Side panels are stitched in. It is now time to put in the bulkheads. Here’s what that looks like:
The goal is to get those bottom hull panels flush with the bottom edges of the bulkhead. See the gaps to the left and right of the center point? Good luck with that.
The plans call for jamming the bulkhead down until the bulkhead is close to flush, with gaps within 3/16” or so. Jamming didn’t work real well for me. It may be assumed hull panels form a deeper V so that jamming works to bend the panels around the bulkhead. Maybe. At any rate, with the keel joint I beveled in, the panels lie in exactly the final angle of V we want. Various experiments to get more bending going on while jumping up and down on the bulkhead (or having an assistant perform this) were entertaining but mostly fruitless.
So if you ever need to jam a bulkhead, here’s a nice trick I worked out for getting the bulkheads where they belong.
I cut out small lengths of the gunwale stock (which could be salvaged for the bow transom later). Clamp them in on the top of the hull sheer to the fore of the desired position. Work the bulkhead in angled top edge toward the bow so that the athwartship beam notch fits under the gunwale, then voila! lever them into place by pressing the stock down on the aft side and clamp it in place:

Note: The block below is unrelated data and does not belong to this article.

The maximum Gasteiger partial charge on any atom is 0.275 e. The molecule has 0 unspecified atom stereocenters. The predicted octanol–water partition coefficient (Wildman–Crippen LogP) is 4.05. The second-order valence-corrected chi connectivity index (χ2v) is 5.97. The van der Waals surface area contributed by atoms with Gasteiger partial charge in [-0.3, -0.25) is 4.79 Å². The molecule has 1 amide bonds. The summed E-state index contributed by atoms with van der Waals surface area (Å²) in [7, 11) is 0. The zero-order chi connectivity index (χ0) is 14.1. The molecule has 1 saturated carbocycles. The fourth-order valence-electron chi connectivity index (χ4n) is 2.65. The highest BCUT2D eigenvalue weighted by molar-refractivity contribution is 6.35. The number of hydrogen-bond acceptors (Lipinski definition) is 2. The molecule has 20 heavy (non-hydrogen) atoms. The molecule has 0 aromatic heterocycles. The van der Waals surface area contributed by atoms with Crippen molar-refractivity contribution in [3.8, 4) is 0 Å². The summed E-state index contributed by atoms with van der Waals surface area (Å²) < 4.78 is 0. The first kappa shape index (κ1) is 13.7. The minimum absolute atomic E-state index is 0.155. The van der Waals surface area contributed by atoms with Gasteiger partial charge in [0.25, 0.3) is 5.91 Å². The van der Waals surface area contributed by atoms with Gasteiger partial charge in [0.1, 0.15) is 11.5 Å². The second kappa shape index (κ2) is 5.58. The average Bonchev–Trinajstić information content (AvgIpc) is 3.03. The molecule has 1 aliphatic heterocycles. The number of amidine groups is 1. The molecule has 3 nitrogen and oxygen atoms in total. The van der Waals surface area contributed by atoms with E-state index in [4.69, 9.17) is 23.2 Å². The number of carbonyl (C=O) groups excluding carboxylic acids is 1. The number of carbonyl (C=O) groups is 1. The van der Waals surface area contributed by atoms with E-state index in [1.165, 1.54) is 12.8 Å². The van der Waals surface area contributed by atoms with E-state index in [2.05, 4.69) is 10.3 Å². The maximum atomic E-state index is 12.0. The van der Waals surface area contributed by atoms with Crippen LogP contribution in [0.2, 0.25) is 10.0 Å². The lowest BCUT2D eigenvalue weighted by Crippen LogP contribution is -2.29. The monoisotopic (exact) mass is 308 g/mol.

now it’s levered in, but at a funky angle toward the bow. At this point spacer blocks (anchored off neighboring wire stitches) are put in to hold the bottom edge exactly at its mark. Then a rubber mallet and either a little finessing or a lot of smacking brings the bulkhead back to be upright.
Nails are now inserted along the butt joint seams to hold the line:
and the other bulkhead is put into place and clamped,
and then for good measure and holding, screwed in at the athwarthship beams and along the endgrain: